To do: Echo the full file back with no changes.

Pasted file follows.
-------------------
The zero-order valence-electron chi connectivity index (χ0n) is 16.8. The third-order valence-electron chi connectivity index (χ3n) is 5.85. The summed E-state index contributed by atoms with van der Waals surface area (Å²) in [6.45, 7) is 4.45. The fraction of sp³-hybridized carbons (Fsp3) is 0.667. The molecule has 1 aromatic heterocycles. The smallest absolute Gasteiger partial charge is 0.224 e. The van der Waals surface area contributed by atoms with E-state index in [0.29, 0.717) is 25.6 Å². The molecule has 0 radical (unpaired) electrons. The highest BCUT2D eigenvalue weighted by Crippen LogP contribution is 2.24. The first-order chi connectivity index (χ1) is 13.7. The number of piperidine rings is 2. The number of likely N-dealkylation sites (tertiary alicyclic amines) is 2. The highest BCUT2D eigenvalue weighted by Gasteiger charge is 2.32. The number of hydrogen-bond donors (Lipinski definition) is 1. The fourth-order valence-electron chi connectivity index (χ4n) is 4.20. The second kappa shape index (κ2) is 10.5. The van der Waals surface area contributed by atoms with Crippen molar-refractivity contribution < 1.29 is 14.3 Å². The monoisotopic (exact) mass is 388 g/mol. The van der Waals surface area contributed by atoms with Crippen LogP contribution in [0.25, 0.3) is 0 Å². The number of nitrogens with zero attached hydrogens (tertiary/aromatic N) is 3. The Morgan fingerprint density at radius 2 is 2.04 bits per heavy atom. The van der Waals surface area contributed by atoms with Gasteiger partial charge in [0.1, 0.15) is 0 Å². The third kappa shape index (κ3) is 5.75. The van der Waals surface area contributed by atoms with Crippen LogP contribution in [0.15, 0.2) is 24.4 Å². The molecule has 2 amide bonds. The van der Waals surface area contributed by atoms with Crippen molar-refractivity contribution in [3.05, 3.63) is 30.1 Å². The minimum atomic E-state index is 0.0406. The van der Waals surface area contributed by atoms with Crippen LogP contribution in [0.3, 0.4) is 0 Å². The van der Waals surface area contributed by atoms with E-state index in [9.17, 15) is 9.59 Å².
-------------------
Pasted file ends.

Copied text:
The zero-order valence-electron chi connectivity index (χ0n) is 16.8. The third-order valence-electron chi connectivity index (χ3n) is 5.85. The summed E-state index contributed by atoms with van der Waals surface area (Å²) in [6.45, 7) is 4.45. The fraction of sp³-hybridized carbons (Fsp3) is 0.667. The molecule has 1 aromatic heterocycles. The smallest absolute Gasteiger partial charge is 0.224 e. The van der Waals surface area contributed by atoms with E-state index in [0.29, 0.717) is 25.6 Å². The molecule has 0 radical (unpaired) electrons. The highest BCUT2D eigenvalue weighted by Crippen LogP contribution is 2.24. The first-order chi connectivity index (χ1) is 13.7. The number of piperidine rings is 2. The number of likely N-dealkylation sites (tertiary alicyclic amines) is 2. The highest BCUT2D eigenvalue weighted by Gasteiger charge is 2.32. The number of hydrogen-bond donors (Lipinski definition) is 1. The fourth-order valence-electron chi connectivity index (χ4n) is 4.20. The second kappa shape index (κ2) is 10.5. The van der Waals surface area contributed by atoms with Crippen molar-refractivity contribution < 1.29 is 14.3 Å². The monoisotopic (exact) mass is 388 g/mol. The van der Waals surface area contributed by atoms with Crippen LogP contribution in [0.25, 0.3) is 0 Å². The number of nitrogens with zero attached hydrogens (tertiary/aromatic N) is 3. The Morgan fingerprint density at radius 2 is 2.04 bits per heavy atom. The van der Waals surface area contributed by atoms with Gasteiger partial charge in [0.1, 0.15) is 0 Å². The third kappa shape index (κ3) is 5.75. The van der Waals surface area contributed by atoms with Crippen LogP contribution in [0.15, 0.2) is 24.4 Å². The molecule has 2 amide bonds. The van der Waals surface area contributed by atoms with Crippen molar-refractivity contribution in [3.05, 3.63) is 30.1 Å². The minimum atomic E-state index is 0.0406. The van der Waals surface area contributed by atoms with Crippen LogP contribution in [0.3, 0.4) is 0 Å². The van der Waals surface area contributed by atoms with E-state index in [9.17, 15) is 9.59 Å².